Forgot Password
Pentax Camera Forums Home
 

Reply
Show Printable Version Search this Thread
05-20-2018, 06:49 PM   #1
Site Supporter
Site Supporter




Join Date: Feb 2018
Location: NoVA
Posts: 600
Grand Lens Test 1: 645 FA 400/5.6 ED(IF)

Let's start here. Remember, I applied no sharpening, and only applied whatever corrections DXO Photolab has built into its database, which is nothing for this lens.

Here's the scene, shot with the 35 in better light (lighting was very flat for my test photos). The focus point is the lamp. Remember, the 1:1 crops are part of an image that would be 7 feet wide printed at the 100 pixels/inch of most screens.



400/5.6 at 5.6 full scene:


The bokeh of this lens isn't spectacular, in my view--the out of focus areas are busy wtih evidence of bright-line rendering. But that's not really what this lens is for--I worry about that on a shorter lens.

Here's the center at f/5.6:


And here's the center at f/11 (optimal for this lens):


I'm happy to use this lens wide open.

But how does it do with a 1.4 extender?

400, plus 1.4 extender, full image:


Bokeh is no better, of course.

Here is the center at 5.6:


And at f/11:


It's a little better at f/11, but I'm still happy to use this at f/5.6.

This is a great lens, even with the 1.4 converter.

Rick "pondering which one to do next" Denney

05-21-2018, 12:59 AM   #2
Senior Member




Join Date: Mar 2016
Location: La Vienne (86), France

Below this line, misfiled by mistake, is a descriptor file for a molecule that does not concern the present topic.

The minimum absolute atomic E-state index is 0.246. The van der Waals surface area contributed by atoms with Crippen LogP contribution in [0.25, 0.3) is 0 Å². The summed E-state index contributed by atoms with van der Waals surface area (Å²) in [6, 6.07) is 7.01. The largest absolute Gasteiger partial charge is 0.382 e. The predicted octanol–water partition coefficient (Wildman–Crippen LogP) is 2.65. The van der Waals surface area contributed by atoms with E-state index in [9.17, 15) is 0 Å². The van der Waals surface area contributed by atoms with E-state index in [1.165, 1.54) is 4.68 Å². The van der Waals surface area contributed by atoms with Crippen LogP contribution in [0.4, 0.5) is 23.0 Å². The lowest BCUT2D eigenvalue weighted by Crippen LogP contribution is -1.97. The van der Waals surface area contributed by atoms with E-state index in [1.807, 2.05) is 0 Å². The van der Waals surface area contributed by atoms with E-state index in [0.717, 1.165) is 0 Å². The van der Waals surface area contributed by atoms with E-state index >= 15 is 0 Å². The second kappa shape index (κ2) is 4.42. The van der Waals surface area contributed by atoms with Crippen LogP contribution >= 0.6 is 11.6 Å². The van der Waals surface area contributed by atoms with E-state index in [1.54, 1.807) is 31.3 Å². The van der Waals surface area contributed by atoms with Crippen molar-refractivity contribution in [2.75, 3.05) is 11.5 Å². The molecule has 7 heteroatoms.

Posts: 223
Encouraging results Rick and thanks for publishing your findings. I picked up a copy of this lens a few days ago and have yet to use it in anger.

(small point about the apertures used.....you have the converter assisted shots at "f/5.6" and "f/11" but I'm guessing that these are f/8 and f/16 in reality).

Bob
05-21-2018, 09:05 AM   #3
Site Supporter
Site Supporter




Join Date: Feb 2018
Location: NoVA
Posts: 600
Original Poster
QuoteOriginally posted by Bob L Quote
Encouraging results Rick and thanks for publishing your findings. I picked up a copy of this lens a few days ago and have yet to use it in anger.

(small point about the apertures used.....you have the converter assisted shots at "f/5.6" and "f/11" but I'm guessing that these are f/8 and f/16 in reality).

Bob


I’m showing the set aperture, not the effective aperture.

Rick “the EXIF is inconsistent on the matter” Denney
05-21-2018, 10:12 AM   #4
Senior Member




Join Date: Mar 2016
Location: La Vienne (86), France
Posts: 223
QuoteOriginally posted by rdenney Quote
I’m showing the set aperture, not the effective aperture.
OK, I'm aligned.

05-23-2018, 05:02 PM   #5
Site Supporter
Site Supporter




Join Date: Nov 2011
Location: pontiac mi.
Posts: 392
QuoteOriginally posted by Bob L Quote
OK, I'm aligned.